Tags: quantum computing

Description

First proposed in the 1970s, quantum computing relies on quantum physics by taking advantage of certain quantum physics properties of atoms or nuclei that allow them to work together as quantum bits, or qubits, to be the computer's processor and memory. By interacting with each other while being isolated from the external environment, qubits can perform certain calculations exponentially faster than conventional computers.

Learn more about quantum dots from the many resources on this site, listed below. More information on Quantum computing can be found here.

Resources (21-31 of 31)

  1. Northwestern University Initiative for Teaching Nanoscience

    12 Aug 2008 | | Contributor(s):: Baudilio Tejerina

    This package allows users to study and analyze of molecular properties using various electronic structure methods.

  2. Spin Coupled Quantum Dots

    09 Jul 2008 | | Contributor(s):: John Shumway, Matthew Gilbert

    Path integral calculation of exchange coupling of spins in neighboring quantum dots.

  3. MCW07 A Quantum Open Systems Approach to Molecular-Scale Devices

    25 Feb 2008 | | Contributor(s):: Yongqiang Xue

    Experimental advances in electrically and optically probing individual molecules have provided new insights into the behavior of single quantum objects and their interaction with the nanoenvironments without requiring ensemble average. Molecular-scale devices are open quantum systems whose...

  4. MCW07 Physics of Contact Induced Current Asymmetry in Transport Through Molecules

    25 Feb 2008 | | Contributor(s):: Bhaskaran Muralidharan, owen miller, Neeti Kapur, Avik Ghosh, Supriyo Datta

    We first outline the qualitatively different physics involved in the charging-induced current asymmetries in molecular conductors operating in the strongly coupled (weakly interacting) self-consistent field (SCF) and the weakly coupled (strongly interacting) Coulomb Blockade (CB) regimes. The CB...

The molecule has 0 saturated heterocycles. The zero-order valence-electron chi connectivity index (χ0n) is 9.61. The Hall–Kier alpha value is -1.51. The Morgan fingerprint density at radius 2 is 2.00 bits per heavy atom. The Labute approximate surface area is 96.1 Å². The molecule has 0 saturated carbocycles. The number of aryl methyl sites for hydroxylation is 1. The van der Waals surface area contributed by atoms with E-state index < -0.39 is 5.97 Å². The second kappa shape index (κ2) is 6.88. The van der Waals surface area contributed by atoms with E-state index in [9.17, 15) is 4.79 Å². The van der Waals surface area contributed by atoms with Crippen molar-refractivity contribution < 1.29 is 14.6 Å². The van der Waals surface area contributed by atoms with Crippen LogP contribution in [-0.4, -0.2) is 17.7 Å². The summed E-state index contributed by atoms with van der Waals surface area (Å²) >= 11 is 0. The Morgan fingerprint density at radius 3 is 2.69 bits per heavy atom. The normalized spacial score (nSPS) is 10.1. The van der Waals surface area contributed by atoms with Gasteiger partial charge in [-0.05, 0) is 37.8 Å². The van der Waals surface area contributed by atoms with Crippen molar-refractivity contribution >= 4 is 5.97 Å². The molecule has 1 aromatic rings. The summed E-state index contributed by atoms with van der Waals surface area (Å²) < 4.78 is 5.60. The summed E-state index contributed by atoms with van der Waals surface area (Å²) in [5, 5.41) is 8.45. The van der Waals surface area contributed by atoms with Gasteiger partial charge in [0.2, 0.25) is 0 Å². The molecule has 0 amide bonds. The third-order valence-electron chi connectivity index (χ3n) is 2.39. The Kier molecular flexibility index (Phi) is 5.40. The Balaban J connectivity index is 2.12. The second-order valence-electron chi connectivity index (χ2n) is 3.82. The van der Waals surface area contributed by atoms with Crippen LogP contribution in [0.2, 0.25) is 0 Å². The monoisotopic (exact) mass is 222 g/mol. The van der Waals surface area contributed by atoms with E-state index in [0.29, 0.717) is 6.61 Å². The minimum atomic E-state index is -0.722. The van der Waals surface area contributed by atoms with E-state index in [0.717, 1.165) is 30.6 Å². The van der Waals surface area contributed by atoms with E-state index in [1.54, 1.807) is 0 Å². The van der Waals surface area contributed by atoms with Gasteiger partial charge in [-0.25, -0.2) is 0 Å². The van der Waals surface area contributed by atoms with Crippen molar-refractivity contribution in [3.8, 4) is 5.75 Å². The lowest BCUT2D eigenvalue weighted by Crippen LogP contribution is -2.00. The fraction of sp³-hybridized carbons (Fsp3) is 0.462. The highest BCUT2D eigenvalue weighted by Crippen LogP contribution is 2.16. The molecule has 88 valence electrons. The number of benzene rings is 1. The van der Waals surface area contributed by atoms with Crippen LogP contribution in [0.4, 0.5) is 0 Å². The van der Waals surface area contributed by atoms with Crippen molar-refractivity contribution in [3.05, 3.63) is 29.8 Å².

5. High Precision Quantum Control of Single Donor Spins in Silicon

    14 Jan 2008 | | Contributor(s):: Rajib Rahman, marta prada, Gerhard Klimeck, Lloyd Hollenberg

    The Stark shift of the hyperfine coupling constant is investigated for a P donor in Si far below the ionization regime in the presence of interfaces using tight-binding and band minima basis approaches and compared to the recent precision measurements. In contrast with previous effective...

  6. RMRLS 0.2

    27 Dec 2007 | | Contributor(s):: James Donald, Pallav Gupta

    Reed-Muller Reversible Logic Synthesis tool (aka RELOS) is a tool for the synthesis of reversible functions based on positive-polarity Reed-Muller expressions. The second release of RMRLS a.k.a. RELOS features reversible logic synthesis with SWAP, Fredkin, and Peres gates.This work was done...

  7. Reed-Muller Reversible Logic Synthesizer (RMRLS) 0.2

    04 Jan 2008 | | Contributor(s):: James Donald, Pallav Gupta

    Reed-Muller Reversible Logic Synthesis tool (a.k.a. RELOS) is a tool for the synthesis of reversible functions based on positive-polarity Reed-Muller expressions. The second release of RMRLS features reversible logic synthesis with SWAP, Fredkin, and Peres gates. This work was done under the...

  8. A Primer on Quantum Computing

    18 Oct 2006 | | Contributor(s):: David D. Nolte

    Quantum computers would represent an exponential increase in computing power...if they can be built. This tutorial describes the theoretical background to quantum computing, its potential for several specific applications, and the demanding challenges facing practical implementation. The field...

  9. Einstein/Bohr Debate and Quantum Computing

    10 May 2005 |

    This presentation deals with the Einstein/Bohr Debate and Quantum Computing.

  10. Nanotechnology: Silicon Technology, Bio-molecules and Quantum Computing

    13 May 2005 |

    Nanotechnology: Silicon Technology, Bio-molecules and Quantum Computing

  11. Control of Exchange Interaction in a Double Dot System

    05 Feb 2004 | | Contributor(s):: Mike Stopa

    As Rolf Landauer observed in 1960, information is physical. As a consequence, the transport and processing of information must obey the laws of physics. It therefore makes sense to base the laws of information processing and computation on the laws of physics and in particular on quantum...